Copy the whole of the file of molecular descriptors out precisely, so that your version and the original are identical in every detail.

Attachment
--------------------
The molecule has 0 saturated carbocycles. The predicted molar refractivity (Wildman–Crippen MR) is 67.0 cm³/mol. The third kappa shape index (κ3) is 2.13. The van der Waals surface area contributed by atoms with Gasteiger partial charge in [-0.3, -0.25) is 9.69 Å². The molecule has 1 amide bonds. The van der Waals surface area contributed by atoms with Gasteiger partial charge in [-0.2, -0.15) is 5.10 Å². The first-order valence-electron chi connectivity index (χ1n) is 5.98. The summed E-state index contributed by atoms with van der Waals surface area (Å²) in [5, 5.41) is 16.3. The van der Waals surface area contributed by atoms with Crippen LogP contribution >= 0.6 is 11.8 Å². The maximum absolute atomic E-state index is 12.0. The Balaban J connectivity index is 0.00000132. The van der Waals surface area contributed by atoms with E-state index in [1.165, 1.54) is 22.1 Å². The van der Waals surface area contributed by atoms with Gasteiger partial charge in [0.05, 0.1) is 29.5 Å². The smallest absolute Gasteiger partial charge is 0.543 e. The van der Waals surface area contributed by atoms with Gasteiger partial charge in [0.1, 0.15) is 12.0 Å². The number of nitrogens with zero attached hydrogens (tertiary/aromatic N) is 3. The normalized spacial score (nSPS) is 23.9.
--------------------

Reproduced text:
The molecule has 0 saturated carbocycles. The predicted molar refractivity (Wildman–Crippen MR) is 67.0 cm³/mol. The third kappa shape index (κ3) is 2.13. The van der Waals surface area contributed by atoms with Gasteiger partial charge in [-0.3, -0.25) is 9.69 Å². The molecule has 1 amide bonds. The van der Waals surface area contributed by atoms with Gasteiger partial charge in [-0.2, -0.15) is 5.10 Å². The first-order valence-electron chi connectivity index (χ1n) is 5.98. The summed E-state index contributed by atoms with van der Waals surface area (Å²) in [5, 5.41) is 16.3. The van der Waals surface area contributed by atoms with Crippen LogP contribution >= 0.6 is 11.8 Å². The maximum absolute atomic E-state index is 12.0. The Balaban J connectivity index is 0.00000132. The van der Waals surface area contributed by atoms with E-state index in [1.165, 1.54) is 22.1 Å². The van der Waals surface area contributed by atoms with Gasteiger partial charge in [0.05, 0.1) is 29.5 Å². The smallest absolute Gasteiger partial charge is 0.543 e. The van der Waals surface area contributed by atoms with Gasteiger partial charge in [0.1, 0.15) is 12.0 Å². The number of nitrogens with zero attached hydrogens (tertiary/aromatic N) is 3. The normalized spacial score (nSPS) is 23.9.